If I could sum up your Dad, it’d be in an equation that looks like this.

Dad = Love

It’s true. He’s not like any other Dad on the planet or in the galaxy. He hasn’t ever been a sports dude, or a nine to five guy, but he’s got a ton of love for each of you. More than you’ll ever know. Believe me, that’s the reality of it.

Tons of Love from,

Mom

and

from your Dad

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“I believe that what we become depends on what our fathers teach us at odd moments, when they aren’t trying to teach us. We are formed by little scraps of wisdom.” ~ Umberto Eco

 

 

 

 

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Categories: Family, Friday Letters, parenting | Tags: , , , , , , , | 5 Comments

Friday Letters to my Children

Dear J, J, L and L,

I’m not using your full names to protect you from my nonsense. I’ve been inspired by these four Dads whose blog is simply letters to their little kids. After reading their blog for a month or so, I suddenly thought, “I should do that!“ Except, you kids are all grown and flown. And you know me, the epic procrastinator of the century, I’d probably get around to an individual letter to each of you sometime around my ninetieth year, which is half a century-ish away.

So instead of my usual procrastination I’m going to have a weekly post of a letter to my children. One week it may speak to only one of you. Other weeks the letters may seem so off-kilter you’ll wonder why I even started it with the words, “Dear Kids.”

photo by Heinrich Böll Stiftung

photo by Heinrich Böll Stiftung

I just know that if I really want to get something done, then attaching it somehow to my blog and my writing will ensure that it happens. I hope you don’t mind the public nature of this undertaking. It seems a little weird, but also for me somehow, it feels safe. I don’t have that many readers anyway. And the few I do have seem sincere and kind and know me pretty well, or they’re related to me.

Another reason I want to do this came about after spending a week with Baby N and her Mom and Dad. I fluctuated between incredible pride at what a phenomenal Mom she already is and remembering what an epic failure I felt like as a new mom the first five years of motherhood. Rather than wallowing in my self-pity and semi-inaccurate view of my past life, I thought writing about it in specifics might help me paint a clearer picture of my life as a Mother. Maybe through this writing process I can forgive myself for those failures of naiveté, youth and inexperience. That’d be a bonus for me.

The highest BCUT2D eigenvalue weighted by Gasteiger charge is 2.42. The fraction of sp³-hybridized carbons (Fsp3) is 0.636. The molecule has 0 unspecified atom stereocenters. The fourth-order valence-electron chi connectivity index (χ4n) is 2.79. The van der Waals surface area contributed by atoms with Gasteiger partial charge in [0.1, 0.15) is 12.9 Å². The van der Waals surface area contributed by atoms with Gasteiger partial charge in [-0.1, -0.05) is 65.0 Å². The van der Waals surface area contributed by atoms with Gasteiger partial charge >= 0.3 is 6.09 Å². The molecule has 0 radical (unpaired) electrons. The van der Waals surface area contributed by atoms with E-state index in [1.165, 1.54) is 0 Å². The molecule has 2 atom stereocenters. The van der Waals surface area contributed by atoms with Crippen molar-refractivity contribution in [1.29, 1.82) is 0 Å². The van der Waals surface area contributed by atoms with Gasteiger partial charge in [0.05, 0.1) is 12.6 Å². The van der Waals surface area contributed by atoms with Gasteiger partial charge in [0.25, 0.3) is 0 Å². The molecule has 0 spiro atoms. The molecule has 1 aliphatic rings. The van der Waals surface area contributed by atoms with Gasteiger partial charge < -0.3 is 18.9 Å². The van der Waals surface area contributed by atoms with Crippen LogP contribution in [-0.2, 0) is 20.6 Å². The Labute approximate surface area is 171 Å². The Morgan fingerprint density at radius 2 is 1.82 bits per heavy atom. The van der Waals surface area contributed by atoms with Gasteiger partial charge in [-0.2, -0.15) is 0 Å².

It’s been an evolutionary process to raise the four of you. I’ve learned things no university could ever hope to instill. I’ve felt some of the most exalted and some of the most heart-wrenching emotions as a mother. Most of it has been somewhere between the two extremes.

The other part of this Friday Letters to My Kids thing would be to paint a clearer picture for you of who your mother is. Or who I was back then. It’s not like I’m ever going to stop being your Mom. Hardly. It’s a lifetime buy-in that I’m ever so glad I stumbled on.

No names, but you gotta admit these are some cute kids!!

No names, but you gotta admit these are some cute kids!!

With that long preamble said, for today all I want to say is “Thank you!” I am a blessed woman to have the four of you in my life. I’m proud of each one of you for being true to who you are, for being kind, loving, fun, caring, responsible people. You’ve turned out better than my wildest dreams.

You’ve also made me who I am: a little nuts, a lot of worrier and a deep thinker, and someone who needs a ton of laughter for balance and sanity.

I promise I won’t ask you here to pack or move any boxes. I really won’t expect you to do any inventory, or yard work, or dishes, or organizing. A family campout might be in order someday. Can you imagine all of us, with the babies out camping? In the rain?

Oh, and most important of all, I promise, no naked baby pictures!

I look forward to our Fridays. I’m a little scared as well, but I think it’ll be a great ride. It can’t be any worse than being raised by me and your Dad, right? How embarrassing was that? Oh. Right. “Speedos,” thongs, who-hair, family singing and sewing projects. I’ll try to avoid anything that horrifying.

I love you,

Mom

P.S. (I know, I know, it isn’t actually Friday, but it will be in a few days. This is just the introduction anyway. It’s not really an official letter.)

 

 

 

 

 

Categories: Family, Friday Letters, parenting | Tags: , , , , , , , | 8 Comments

Happymess is…

photo-17 copy 8

Yes, that’s how I meant to spell it. It’s what home life with children can evolve into. A Big Happymess.

Life with kids is messy. And it’s often happy. Sometimes both things at the same time. Sometimes it’s just messy. Rarely does blissful, unadulterated happiness occur. But it does happen. Often when the children are asleep. But awake time happiness happens, too. Admit it.